Eberhardt and Ober

One of the many crafts transferred from the Old World to the New World was that of brewing. With the large number of German-speaking families in the eastern wards of Allegheny and on Troy Hill it is not surprising that a number of small family-owned breweries were founded in those communities. Two families, the Eberhardts and the Obers were among the owners of the earliest breweries at the base of Troy Hill and along Spring Garden valley. In 1870 John Ober, and Alleghenian by birth, went into partnership with his brother-in-law William Eberhardt, a native of Strassburg in Alsace, thus forming the Eberhardt and Ober Brewery. Both partners lived in stylish residences located on Troy Hill. In 1883 Eberhardt and Ober absorbed the J.N. Straub and Company Brewery and by so doing became the major beer-making company in Allegheny. In 1899 the Eberhardt and Ober Company affiliated with the Pittsburgh Brewery but the company continued producing top quality Eberhardt and Ober lager from their state of the art brewery at the corner of Vinial Street and Troy Hill Road. Both founders of the Eberhardt and Ober Brewery represented the people of Troy Hill on the Common and Select Councils of Allegheny City. John Ober was most generous to the city by establishing the Ober Foundation that transformed the Haymarket Square in Allegheny’s town center into the formal Ober Park. He also took the lead in the acquisition of Riverview Park. Today the Penn Brewing Company, owned by the Pastorius family, continues the fine brewing traditions of Eberhardt and Ober at the original site.

Engine Company No. 11

A walk through Troy Hill produces ample evidence of why a firehouse was needed in this neighborhood. Most residences which were built in the 19th century were constructed of wood and positioned very close to each other, often sharing common walls. With heating stoves in almost every room and kitchens equipped with wood burning ranges, it is understandable why the citizens placed high priority on establishing a local force of fire fighters. Fire Station No. 39 presently located in the very center of the hill, rests on part of the foundation of an earlier firehouse established in the 1850’s. When troy Hill became the 13th Ward of Allegheny City, this community fire fighting force was identified as Engine Company No. 11. The present building was erected by Allegheny City in 1901 making it the oldest fire station in the entire city of Pittsburgh. In 1907, following Allegheny’s absorption into Pittsburgh, the official name was changed to Fire Company No. 51. A later renumbering resulted in the present No. 39 designation. At its location at Ley and Forman Street this fire company continues as an integral part of the Troy Hill community. In the mid 1990’s firefighter Donald Dorsey, along with his colleagues throughout the city, led a campaign for constructing a memorial to firefighters who sacrificed their very lives in the line of duty. The Western Pennsylvania Firefighters Memorial, located in Voeghtly Cemetery in Troy Hill was dedicated on September 2, 1995.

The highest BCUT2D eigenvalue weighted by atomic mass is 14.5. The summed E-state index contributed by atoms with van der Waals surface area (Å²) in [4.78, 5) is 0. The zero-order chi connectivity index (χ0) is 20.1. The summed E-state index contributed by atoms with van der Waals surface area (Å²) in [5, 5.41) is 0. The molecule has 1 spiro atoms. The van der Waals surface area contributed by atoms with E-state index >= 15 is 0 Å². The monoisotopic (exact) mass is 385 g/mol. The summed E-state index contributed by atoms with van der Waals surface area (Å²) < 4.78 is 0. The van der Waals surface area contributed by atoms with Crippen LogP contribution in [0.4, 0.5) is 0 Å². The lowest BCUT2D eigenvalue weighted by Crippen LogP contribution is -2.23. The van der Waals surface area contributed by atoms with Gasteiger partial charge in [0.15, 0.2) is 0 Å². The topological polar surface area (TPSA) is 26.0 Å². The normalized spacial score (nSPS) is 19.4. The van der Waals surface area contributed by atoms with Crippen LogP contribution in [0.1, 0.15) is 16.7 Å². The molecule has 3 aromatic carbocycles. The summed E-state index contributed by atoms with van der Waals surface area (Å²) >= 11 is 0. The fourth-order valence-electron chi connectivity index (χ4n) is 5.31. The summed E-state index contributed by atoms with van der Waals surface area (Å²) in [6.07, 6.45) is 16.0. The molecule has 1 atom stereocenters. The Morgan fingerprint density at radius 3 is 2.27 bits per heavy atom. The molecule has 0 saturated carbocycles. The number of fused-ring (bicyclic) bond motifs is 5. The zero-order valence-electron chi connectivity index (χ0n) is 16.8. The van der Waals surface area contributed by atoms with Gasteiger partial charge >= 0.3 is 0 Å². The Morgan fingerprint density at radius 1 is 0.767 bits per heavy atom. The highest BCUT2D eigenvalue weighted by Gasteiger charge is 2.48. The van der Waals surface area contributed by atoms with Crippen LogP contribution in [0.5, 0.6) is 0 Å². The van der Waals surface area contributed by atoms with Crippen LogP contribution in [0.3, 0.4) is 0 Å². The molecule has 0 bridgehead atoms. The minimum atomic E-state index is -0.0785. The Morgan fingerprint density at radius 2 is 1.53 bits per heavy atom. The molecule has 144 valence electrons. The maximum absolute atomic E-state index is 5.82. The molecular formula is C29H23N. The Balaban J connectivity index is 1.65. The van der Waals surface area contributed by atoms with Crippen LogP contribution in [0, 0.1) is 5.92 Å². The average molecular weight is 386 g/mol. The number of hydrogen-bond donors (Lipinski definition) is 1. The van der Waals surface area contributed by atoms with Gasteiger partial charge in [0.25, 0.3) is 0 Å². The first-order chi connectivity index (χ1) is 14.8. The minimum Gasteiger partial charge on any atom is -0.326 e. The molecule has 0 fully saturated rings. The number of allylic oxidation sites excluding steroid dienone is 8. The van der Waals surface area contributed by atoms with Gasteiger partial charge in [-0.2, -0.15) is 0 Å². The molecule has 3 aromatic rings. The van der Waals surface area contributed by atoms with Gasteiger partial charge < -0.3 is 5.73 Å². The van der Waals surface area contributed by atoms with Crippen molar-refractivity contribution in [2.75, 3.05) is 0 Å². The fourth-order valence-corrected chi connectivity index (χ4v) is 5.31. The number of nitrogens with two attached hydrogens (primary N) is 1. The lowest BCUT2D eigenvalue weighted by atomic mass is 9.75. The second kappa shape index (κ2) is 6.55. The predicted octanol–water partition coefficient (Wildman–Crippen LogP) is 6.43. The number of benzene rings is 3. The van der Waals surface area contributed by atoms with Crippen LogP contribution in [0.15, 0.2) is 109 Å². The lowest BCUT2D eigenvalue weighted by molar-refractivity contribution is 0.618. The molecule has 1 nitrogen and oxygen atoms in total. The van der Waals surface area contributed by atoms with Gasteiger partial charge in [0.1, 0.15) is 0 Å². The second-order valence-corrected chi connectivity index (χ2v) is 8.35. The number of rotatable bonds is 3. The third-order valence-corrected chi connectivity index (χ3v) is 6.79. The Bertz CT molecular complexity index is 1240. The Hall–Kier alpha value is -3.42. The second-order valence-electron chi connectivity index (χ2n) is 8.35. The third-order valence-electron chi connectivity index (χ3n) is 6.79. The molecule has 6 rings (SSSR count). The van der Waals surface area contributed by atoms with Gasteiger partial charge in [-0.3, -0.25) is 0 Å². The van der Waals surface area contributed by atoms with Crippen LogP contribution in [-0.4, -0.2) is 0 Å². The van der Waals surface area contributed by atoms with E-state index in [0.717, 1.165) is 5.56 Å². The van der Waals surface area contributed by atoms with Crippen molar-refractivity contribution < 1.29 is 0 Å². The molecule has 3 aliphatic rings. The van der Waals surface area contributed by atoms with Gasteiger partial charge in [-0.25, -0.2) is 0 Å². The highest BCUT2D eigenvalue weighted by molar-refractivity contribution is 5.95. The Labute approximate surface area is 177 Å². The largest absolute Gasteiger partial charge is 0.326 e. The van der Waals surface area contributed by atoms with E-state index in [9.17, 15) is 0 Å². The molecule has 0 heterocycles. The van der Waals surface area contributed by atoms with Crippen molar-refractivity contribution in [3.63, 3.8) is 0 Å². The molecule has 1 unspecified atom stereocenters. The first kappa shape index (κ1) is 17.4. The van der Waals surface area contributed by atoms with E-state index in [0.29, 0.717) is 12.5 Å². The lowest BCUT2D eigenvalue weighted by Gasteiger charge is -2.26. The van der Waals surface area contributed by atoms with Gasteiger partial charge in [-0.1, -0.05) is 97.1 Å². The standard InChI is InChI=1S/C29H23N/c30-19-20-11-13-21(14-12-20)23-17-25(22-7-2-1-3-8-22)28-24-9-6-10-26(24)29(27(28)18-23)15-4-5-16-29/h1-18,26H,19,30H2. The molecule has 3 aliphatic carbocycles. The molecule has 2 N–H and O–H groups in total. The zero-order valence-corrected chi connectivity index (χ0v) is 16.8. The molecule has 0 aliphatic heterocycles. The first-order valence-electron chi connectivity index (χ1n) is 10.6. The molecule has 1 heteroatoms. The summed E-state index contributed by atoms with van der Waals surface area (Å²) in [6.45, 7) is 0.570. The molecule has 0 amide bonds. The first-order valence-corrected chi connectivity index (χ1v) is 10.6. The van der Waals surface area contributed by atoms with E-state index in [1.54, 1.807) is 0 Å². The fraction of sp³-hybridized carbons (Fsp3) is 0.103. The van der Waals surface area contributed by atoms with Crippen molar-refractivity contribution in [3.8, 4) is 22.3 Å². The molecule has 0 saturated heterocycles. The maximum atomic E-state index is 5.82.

A Contemporary Treasure: Mary Wohleber

To many fans of Rick Sebak’s “The Northside Story,” a favorite scene is Mary Wohleber excitedly leading the filmmaker to the very brink of Troy Hill for a breathtaking view of the city beyond. To Northsiders, that scene is akin to Julie Andrews in the opening of “The Sound of Music.” But Andrews was acting and Wohleber was totally authentic in her excitement for and pride of her home neighborhood. Mary is a staunch Northsider, but first and foremost she has been the guardian of Troy Hill’s history. As the kindergarten teacher at Most Holy Name School, Mary talked and walked the history of Troy Hill with at least two generations of youngsters. As a community activist, Mary has long advocated programs such as the creation of Alte House and the Troy Hill parklet to continue the high quality of life for Troy Hill residents. As a historic preservationist Mary Wohleber took a leading role in restoring St. Anthony’s Chapel and in telling its story. As an author, Mary penned numerous articles about Troy Hill, its institutions, and its people. As a guide, she strolled (No! Mary does not stroll!) – she hustled tourists of all ages from far and near around “the hill.” Filled with a life-long wanderlust and limitless energy, Mary has seen much of the world, but she always returns to her home on Lowrie Street. In many ways, Mary Wohleber, who is a fourth generation resident of Troy Hill, is the epitome of a neighborhood historian, an oral historian, a folk historian. As much as Mary loves Troy Hill, the people of Troy Hill love and admire her. Mary Wohleber is, indeed, the personification of gemutlichkeit.

This text originally taken from a booklet written and produced by John and Ann Canning. c. 1999 John Canning